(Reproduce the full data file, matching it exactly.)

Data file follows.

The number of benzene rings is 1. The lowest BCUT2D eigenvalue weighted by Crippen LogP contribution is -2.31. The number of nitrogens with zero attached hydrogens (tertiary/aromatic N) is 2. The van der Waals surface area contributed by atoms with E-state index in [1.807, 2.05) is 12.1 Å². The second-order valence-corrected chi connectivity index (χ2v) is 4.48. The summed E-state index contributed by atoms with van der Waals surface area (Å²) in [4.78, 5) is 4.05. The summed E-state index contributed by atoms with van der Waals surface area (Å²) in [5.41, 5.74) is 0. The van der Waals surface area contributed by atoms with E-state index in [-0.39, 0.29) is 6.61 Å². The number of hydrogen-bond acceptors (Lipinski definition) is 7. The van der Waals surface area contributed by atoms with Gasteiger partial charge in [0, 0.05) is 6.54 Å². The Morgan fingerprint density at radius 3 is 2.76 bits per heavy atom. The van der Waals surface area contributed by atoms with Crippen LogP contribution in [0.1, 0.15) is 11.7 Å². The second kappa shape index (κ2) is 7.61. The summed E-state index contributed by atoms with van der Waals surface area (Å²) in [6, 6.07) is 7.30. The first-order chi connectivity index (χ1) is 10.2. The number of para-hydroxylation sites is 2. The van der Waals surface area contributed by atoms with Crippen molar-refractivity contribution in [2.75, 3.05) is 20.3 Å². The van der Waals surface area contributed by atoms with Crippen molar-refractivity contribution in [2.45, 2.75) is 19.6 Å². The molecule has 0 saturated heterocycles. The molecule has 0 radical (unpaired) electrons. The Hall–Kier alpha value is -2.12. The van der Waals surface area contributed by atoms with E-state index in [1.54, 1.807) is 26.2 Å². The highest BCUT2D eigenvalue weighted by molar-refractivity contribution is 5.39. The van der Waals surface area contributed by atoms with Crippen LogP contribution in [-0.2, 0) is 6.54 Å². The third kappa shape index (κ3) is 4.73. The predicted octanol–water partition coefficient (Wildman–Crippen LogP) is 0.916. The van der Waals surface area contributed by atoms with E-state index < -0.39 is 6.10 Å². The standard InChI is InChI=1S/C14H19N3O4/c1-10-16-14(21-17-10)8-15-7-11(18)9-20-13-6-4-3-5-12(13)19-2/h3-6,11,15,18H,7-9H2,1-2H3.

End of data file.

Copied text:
The number of benzene rings is 1. The lowest BCUT2D eigenvalue weighted by Crippen LogP contribution is -2.31. The number of nitrogens with zero attached hydrogens (tertiary/aromatic N) is 2. The van der Waals surface area contributed by atoms with E-state index in [1.807, 2.05) is 12.1 Å². The second-order valence-corrected chi connectivity index (χ2v) is 4.48. The summed E-state index contributed by atoms with van der Waals surface area (Å²) in [4.78, 5) is 4.05. The summed E-state index contributed by atoms with van der Waals surface area (Å²) in [5.41, 5.74) is 0. The van der Waals surface area contributed by atoms with E-state index in [-0.39, 0.29) is 6.61 Å². The number of hydrogen-bond acceptors (Lipinski definition) is 7. The van der Waals surface area contributed by atoms with Gasteiger partial charge in [0, 0.05) is 6.54 Å². The Morgan fingerprint density at radius 3 is 2.76 bits per heavy atom. The van der Waals surface area contributed by atoms with Crippen LogP contribution in [0.1, 0.15) is 11.7 Å². The second kappa shape index (κ2) is 7.61. The summed E-state index contributed by atoms with van der Waals surface area (Å²) in [6, 6.07) is 7.30. The first-order chi connectivity index (χ1) is 10.2. The number of para-hydroxylation sites is 2. The van der Waals surface area contributed by atoms with Crippen molar-refractivity contribution in [2.75, 3.05) is 20.3 Å². The van der Waals surface area contributed by atoms with Crippen molar-refractivity contribution in [2.45, 2.75) is 19.6 Å². The molecule has 0 saturated heterocycles. The molecule has 0 radical (unpaired) electrons. The Hall–Kier alpha value is -2.12. The van der Waals surface area contributed by atoms with E-state index in [1.54, 1.807) is 26.2 Å². The highest BCUT2D eigenvalue weighted by molar-refractivity contribution is 5.39. The van der Waals surface area contributed by atoms with Crippen LogP contribution in [-0.2, 0) is 6.54 Å². The third kappa shape index (κ3) is 4.73. The predicted octanol–water partition coefficient (Wildman–Crippen LogP) is 0.916. The van der Waals surface area contributed by atoms with E-state index < -0.39 is 6.10 Å². The standard InChI is InChI=1S/C14H19N3O4/c1-10-16-14(21-17-10)8-15-7-11(18)9-20-13-6-4-3-5-12(13)19-2/h3-6,11,15,18H,7-9H2,1-2H3.